Friday, November 03, 2006

bluff or brilliance - assessment that is more than skin deep

I’ve been reading an article about assessment of clinical practice (Chambers 1998) and it’s left me feeling quite encouraged. It isn’t just me who has problems with how best to assess – no one really has a clue about the best way to provide reliable and valid assessment in the clinical setting! Admittedly this article is from 1998 and more thought has gone into the topic since then, but here is a literature review that cannot describe the best way to assess nursing practice.

One interesting point in the article is that many nurses feel that overconfidence of a student or beginning level practitioner suggests unsafe practice or incompetence.

I’ve been caught out by this one before. It was only towards the end of one graduate’s six month placement that I realised their practice was based on bluff and bravado. They seemed to know the answer to lots of questions, or at least their withering tone of voice suggested they knew everything (“do you really think it’s necessary to ask me these questions when I obviously know the answers?!”). However in the cold light of day, their practice wasn’t up to scratch. By the time I finally saw through the bluff and recognised their incompetence it was too late - they only had a week or two left on the ward.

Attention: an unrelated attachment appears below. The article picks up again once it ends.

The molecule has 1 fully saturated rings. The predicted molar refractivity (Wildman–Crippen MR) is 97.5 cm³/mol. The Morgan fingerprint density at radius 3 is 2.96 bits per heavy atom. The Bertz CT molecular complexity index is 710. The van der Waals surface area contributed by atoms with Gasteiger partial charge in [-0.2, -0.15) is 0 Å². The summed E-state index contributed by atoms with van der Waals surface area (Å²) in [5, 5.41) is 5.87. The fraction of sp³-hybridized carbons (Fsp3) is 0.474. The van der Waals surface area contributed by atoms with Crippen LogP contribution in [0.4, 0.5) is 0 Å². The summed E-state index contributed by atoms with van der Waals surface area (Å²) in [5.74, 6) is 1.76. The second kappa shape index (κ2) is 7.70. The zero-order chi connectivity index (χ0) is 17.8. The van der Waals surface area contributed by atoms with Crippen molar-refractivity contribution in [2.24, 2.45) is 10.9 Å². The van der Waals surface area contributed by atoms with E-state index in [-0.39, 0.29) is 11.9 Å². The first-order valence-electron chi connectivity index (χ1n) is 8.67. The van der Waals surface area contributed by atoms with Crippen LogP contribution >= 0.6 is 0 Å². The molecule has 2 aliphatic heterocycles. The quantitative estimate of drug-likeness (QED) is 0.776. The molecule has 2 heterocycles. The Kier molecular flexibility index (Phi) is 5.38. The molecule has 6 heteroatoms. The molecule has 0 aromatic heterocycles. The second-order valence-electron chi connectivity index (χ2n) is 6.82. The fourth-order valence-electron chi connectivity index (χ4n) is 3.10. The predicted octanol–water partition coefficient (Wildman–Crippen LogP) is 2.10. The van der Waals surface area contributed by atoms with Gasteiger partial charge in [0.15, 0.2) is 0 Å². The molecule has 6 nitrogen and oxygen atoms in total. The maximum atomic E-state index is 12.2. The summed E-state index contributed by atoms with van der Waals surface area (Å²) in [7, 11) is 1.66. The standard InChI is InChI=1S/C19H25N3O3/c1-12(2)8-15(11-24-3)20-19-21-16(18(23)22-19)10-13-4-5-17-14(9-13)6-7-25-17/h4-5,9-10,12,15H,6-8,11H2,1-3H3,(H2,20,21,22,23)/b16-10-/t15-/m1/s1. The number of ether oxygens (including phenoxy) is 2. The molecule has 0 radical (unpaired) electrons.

Interestingly I have an overconfident graduate under my care at the moment. Again they are full of answers, but in this case they are also derisive in their attitude to more experienced staff on the ward. I’m continually hearing about the way other nurses don’t know the answer to any of the questions they ask. I suppose the good thing is that the graduate then sniffs out policies and procedures to find the answer for themselves – but it’s the attitude that bothers me. It’s almost as if they feel invincible – “I don’t trust anything anyone tells me because I must find the answers on my own”. No one in nursing is invincible – we all come a cropper with some silly mistake at some point, usually when we thought we were most invincible!

This particular graduate is only half way through their placement, so I have time to investigate and intervene. I’ve worked with them once, but because I struggle to stand back and be a detached observer I’ve not seen what they do when working completely independently. I think it’s time to pull out my best observer skills and seek out the truth of what’s going on here. Are they competent or are they employing a clever ruse?

Here I come to accurately assess exactly what this graduate is up to.

The article mentioned here is:
Chambers MA , 1998, "Some issues in the assessment of clinical practice: a review of the literature" in Journal of Clinical Nursing 7, 201-208


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